DOES HAVING A COLLEGE DEGREE EQUATE SUCCESS? HELL NA!

JUNE 2ND 2018 | BY MICHAELA P. SHELTON

It was senior year of high school and I was applying for colleges. This was one of the most stressful times of my life, because I kept thinking, what if I don’t get accepted anywhere? Then I am just going to be a loser! Cause you need to attend college in order to be successful… right?

 

Years ago I wish someone would've told me how untrue that statement is. Maybe I would of went to a trade school, maybe I would of just started working an entry level position, maybe I would of just worked a retail job and continued to network on the side… who knows. But I really wish I knew then that having a degree does not necessarily equate success.

 

I am 25 years of age going on 26. I graduated from San Jose State University in the Fall of 2015 with a Bachelor’s of Science in Journalism and a minor in Radio-Television-Film. When I first graduated I was working at a radio station I had been interning for while in college. I was a co-host for one of the shows and I was a board operator. They paid me $10 an hour.

 

I asked my boss when their would be opportunities for advancement and he basically told me there wouldn’t be any for a while. At that moment I decided it was time to go. I started applying for office jobs, because I knew I wasn’t going back to retail and none of the radio stations and writing publications were responding to me.

 

I finally got hired at an office job. The ad on Craigslist advertised the job as “entry level.” I had no idea how much the pay would be, but I was just anxious to be working full time, because I knew I had to start paying back my student loans in six months (My loans were a total of $31,000). The entry level receptionist position started at $12 an hour. I was pretty bummed, seeing that I just got my freakin’ college degree, but I was like oh well. In three months I ended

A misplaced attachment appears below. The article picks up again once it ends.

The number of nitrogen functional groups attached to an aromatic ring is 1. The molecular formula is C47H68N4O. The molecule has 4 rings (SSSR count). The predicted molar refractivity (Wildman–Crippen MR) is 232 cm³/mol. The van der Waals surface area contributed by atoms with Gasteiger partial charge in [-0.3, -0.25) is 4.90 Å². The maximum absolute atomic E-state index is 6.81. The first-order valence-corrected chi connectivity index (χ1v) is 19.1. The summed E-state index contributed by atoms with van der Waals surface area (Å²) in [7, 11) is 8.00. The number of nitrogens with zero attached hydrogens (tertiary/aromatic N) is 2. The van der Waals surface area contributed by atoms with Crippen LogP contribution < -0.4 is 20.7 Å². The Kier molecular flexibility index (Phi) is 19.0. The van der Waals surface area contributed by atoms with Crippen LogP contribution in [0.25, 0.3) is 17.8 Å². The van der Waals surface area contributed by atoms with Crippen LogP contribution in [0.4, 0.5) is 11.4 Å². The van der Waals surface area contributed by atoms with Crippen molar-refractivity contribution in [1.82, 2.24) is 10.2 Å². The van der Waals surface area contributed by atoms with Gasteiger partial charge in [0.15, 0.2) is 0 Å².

up getting a $3 raise. I was super excited, but even then I felt I was worth way more than 15/hr.

 

I stayed at this job for a little over a year and I ended up leaving. Luckily I had obtained a part time job in promotions a few months prior. I worked part time for a radio station and I focused on writing and networking. However, I quickly realized that living in the Bay Area I needed to be working full time. I couldn’t be broke and struggling for long, so I got another full time job at the property management company I am currently employed. I started making $14 an hour and now (six months later) I am making $17 an hour.

 

I usually don’t put my business out there but THIS IS RIDICULOUS. I went to school for four and a half years and for what? To be working six, sometimes seven days a week and to still be broke and struggling? I get so frustrated thinking about my goals and how long it’s taking me to achieve them. I feel like when we are children/ teenagers, adults and educators sell us dreams. Go to college and you will get a great job! You will have money! You will be happy! But this is not the case for many. Most people I know are struggling just like I am and all of my friends with college degrees are employed, but most of them are working in a completely different fields than what they got their degree in because they have a degree but they have “no experience.” But how can anyone get experience if they can’t get hired for having no experience? LOL it’s honestly ridiculous and frustrating AF.